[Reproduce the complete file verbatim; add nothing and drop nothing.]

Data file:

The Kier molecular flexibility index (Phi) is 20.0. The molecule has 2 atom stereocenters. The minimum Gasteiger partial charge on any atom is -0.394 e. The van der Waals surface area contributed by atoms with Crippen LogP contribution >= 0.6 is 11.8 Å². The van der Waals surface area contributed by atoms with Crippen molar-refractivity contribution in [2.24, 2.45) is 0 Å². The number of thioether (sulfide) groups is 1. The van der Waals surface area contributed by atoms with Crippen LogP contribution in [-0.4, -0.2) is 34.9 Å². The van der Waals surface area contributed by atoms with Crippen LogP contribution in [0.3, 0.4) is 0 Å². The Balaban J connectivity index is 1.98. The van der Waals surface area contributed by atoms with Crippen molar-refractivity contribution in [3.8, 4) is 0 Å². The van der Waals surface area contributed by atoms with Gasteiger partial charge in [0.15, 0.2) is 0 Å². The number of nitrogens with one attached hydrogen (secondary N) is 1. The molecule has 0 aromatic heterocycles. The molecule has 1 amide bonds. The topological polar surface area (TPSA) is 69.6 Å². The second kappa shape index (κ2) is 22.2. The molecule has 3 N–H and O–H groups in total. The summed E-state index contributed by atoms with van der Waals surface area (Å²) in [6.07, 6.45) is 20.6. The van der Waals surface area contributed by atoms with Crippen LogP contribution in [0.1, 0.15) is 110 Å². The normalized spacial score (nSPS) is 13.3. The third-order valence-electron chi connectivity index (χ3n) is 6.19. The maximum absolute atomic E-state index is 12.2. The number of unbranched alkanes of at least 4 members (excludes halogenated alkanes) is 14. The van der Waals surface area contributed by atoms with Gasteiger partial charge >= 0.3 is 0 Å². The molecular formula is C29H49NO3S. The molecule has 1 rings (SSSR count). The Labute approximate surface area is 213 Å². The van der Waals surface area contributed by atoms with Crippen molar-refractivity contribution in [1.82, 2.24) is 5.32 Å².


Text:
The Kier molecular flexibility index (Phi) is 20.0. The molecule has 2 atom stereocenters. The minimum Gasteiger partial charge on any atom is -0.394 e. The van der Waals surface area contributed by atoms with Crippen LogP contribution >= 0.6 is 11.8 Å². The van der Waals surface area contributed by atoms with Crippen molar-refractivity contribution in [2.24, 2.45) is 0 Å². The number of thioether (sulfide) groups is 1. The van der Waals surface area contributed by atoms with Crippen LogP contribution in [-0.4, -0.2) is 34.9 Å². The van der Waals surface area contributed by atoms with Crippen LogP contribution in [0.3, 0.4) is 0 Å². The Balaban J connectivity index is 1.98. The van der Waals surface area contributed by atoms with Crippen molar-refractivity contribution in [3.8, 4) is 0 Å². The van der Waals surface area contributed by atoms with Gasteiger partial charge in [0.15, 0.2) is 0 Å². The number of nitrogens with one attached hydrogen (secondary N) is 1. The molecule has 0 aromatic heterocycles. The molecule has 1 amide bonds. The topological polar surface area (TPSA) is 69.6 Å². The second kappa shape index (κ2) is 22.2. The molecule has 3 N–H and O–H groups in total. The summed E-state index contributed by atoms with van der Waals surface area (Å²) in [6.07, 6.45) is 20.6. The van der Waals surface area contributed by atoms with Crippen LogP contribution in [0.1, 0.15) is 110 Å². The normalized spacial score (nSPS) is 13.3. The third-order valence-electron chi connectivity index (χ3n) is 6.19. The maximum absolute atomic E-state index is 12.2. The number of unbranched alkanes of at least 4 members (excludes halogenated alkanes) is 14. The van der Waals surface area contributed by atoms with Gasteiger partial charge >= 0.3 is 0 Å². The molecular formula is C29H49NO3S. The molecule has 1 rings (SSSR count). The Labute approximate surface area is 213 Å². The van der Waals surface area contributed by atoms with Crippen molar-refractivity contribution in [1.82, 2.24) is 5.32 Å².